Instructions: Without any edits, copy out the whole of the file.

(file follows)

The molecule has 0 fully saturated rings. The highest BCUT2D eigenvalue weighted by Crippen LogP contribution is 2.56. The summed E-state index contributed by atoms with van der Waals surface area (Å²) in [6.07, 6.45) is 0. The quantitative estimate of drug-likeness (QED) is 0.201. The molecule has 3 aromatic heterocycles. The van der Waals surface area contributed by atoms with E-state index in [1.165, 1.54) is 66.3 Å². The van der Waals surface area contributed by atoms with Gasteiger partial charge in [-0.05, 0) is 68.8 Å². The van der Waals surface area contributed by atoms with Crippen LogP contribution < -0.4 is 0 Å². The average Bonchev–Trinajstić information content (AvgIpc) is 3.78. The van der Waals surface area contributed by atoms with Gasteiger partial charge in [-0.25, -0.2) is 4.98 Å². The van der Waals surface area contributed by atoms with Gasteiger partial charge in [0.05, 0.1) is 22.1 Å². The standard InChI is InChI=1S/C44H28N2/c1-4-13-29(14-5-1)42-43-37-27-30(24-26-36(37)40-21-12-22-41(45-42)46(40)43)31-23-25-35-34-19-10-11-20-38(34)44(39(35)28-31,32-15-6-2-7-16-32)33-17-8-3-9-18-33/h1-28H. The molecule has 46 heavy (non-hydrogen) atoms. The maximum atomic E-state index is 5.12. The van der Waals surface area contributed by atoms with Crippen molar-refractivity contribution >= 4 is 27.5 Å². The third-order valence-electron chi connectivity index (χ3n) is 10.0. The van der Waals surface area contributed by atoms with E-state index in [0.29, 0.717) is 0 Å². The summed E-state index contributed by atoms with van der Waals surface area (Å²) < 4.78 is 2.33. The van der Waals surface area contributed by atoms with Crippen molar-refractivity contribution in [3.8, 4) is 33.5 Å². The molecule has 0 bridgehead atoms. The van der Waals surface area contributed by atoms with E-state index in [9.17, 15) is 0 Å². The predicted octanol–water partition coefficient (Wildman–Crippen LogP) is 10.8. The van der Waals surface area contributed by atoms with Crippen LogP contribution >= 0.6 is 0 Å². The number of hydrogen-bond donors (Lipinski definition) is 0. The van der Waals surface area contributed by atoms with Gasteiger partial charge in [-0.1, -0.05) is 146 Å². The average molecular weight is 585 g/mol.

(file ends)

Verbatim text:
The molecule has 0 fully saturated rings. The highest BCUT2D eigenvalue weighted by Crippen LogP contribution is 2.56. The summed E-state index contributed by atoms with van der Waals surface area (Å²) in [6.07, 6.45) is 0. The quantitative estimate of drug-likeness (QED) is 0.201. The molecule has 3 aromatic heterocycles. The van der Waals surface area contributed by atoms with E-state index in [1.165, 1.54) is 66.3 Å². The van der Waals surface area contributed by atoms with Gasteiger partial charge in [-0.05, 0) is 68.8 Å². The van der Waals surface area contributed by atoms with Crippen LogP contribution < -0.4 is 0 Å². The average Bonchev–Trinajstić information content (AvgIpc) is 3.78. The van der Waals surface area contributed by atoms with Gasteiger partial charge in [-0.25, -0.2) is 4.98 Å². The van der Waals surface area contributed by atoms with Gasteiger partial charge in [0.05, 0.1) is 22.1 Å². The standard InChI is InChI=1S/C44H28N2/c1-4-13-29(14-5-1)42-43-37-27-30(24-26-36(37)40-21-12-22-41(45-42)46(40)43)31-23-25-35-34-19-10-11-20-38(34)44(39(35)28-31,32-15-6-2-7-16-32)33-17-8-3-9-18-33/h1-28H. The molecule has 46 heavy (non-hydrogen) atoms. The maximum atomic E-state index is 5.12. The van der Waals surface area contributed by atoms with Crippen molar-refractivity contribution >= 4 is 27.5 Å². The third-order valence-electron chi connectivity index (χ3n) is 10.0. The van der Waals surface area contributed by atoms with E-state index in [0.29, 0.717) is 0 Å². The summed E-state index contributed by atoms with van der Waals surface area (Å²) < 4.78 is 2.33. The van der Waals surface area contributed by atoms with Crippen molar-refractivity contribution in [3.8, 4) is 33.5 Å². The molecule has 0 bridgehead atoms. The van der Waals surface area contributed by atoms with E-state index in [9.17, 15) is 0 Å². The predicted octanol–water partition coefficient (Wildman–Crippen LogP) is 10.8. The van der Waals surface area contributed by atoms with Crippen LogP contribution >= 0.6 is 0 Å². The number of hydrogen-bond donors (Lipinski definition) is 0. The van der Waals surface area contributed by atoms with Gasteiger partial charge in [-0.1, -0.05) is 146 Å². The average molecular weight is 585 g/mol.